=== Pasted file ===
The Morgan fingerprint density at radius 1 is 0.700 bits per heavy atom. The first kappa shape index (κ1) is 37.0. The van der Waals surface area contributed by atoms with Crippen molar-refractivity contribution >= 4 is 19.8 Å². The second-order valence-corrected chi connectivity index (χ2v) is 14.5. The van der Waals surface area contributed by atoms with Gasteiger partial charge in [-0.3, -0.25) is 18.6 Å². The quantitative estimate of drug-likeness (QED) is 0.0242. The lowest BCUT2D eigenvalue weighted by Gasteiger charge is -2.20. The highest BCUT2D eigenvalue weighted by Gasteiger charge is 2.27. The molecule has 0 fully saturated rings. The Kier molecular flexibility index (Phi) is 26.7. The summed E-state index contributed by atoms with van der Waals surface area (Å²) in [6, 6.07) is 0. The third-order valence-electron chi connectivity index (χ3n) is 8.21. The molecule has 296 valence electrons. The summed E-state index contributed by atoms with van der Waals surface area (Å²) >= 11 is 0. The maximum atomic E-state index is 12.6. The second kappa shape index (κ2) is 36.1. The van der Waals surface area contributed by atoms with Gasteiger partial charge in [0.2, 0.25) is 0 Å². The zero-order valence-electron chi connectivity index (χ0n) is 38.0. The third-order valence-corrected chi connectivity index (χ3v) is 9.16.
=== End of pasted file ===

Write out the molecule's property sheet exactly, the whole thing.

The Morgan fingerprint density at radius 1 is 0.700 bits per heavy atom. The first kappa shape index (κ1) is 37.0. The van der Waals surface area contributed by atoms with Crippen molar-refractivity contribution >= 4 is 19.8 Å². The second-order valence-corrected chi connectivity index (χ2v) is 14.5. The van der Waals surface area contributed by atoms with Gasteiger partial charge in [-0.3, -0.25) is 18.6 Å². The quantitative estimate of drug-likeness (QED) is 0.0242. The lowest BCUT2D eigenvalue weighted by Gasteiger charge is -2.20. The highest BCUT2D eigenvalue weighted by Gasteiger charge is 2.27. The molecule has 0 fully saturated rings. The Kier molecular flexibility index (Phi) is 26.7. The summed E-state index contributed by atoms with van der Waals surface area (Å²) in [6, 6.07) is 0. The third-order valence-electron chi connectivity index (χ3n) is 8.21. The molecule has 296 valence electrons. The summed E-state index contributed by atoms with van der Waals surface area (Å²) >= 11 is 0. The maximum atomic E-state index is 12.6. The second kappa shape index (κ2) is 36.1. The van der Waals surface area contributed by atoms with Gasteiger partial charge in [0.2, 0.25) is 0 Å². The zero-order valence-electron chi connectivity index (χ0n) is 38.0. The third-order valence-corrected chi connectivity index (χ3v) is 9.16.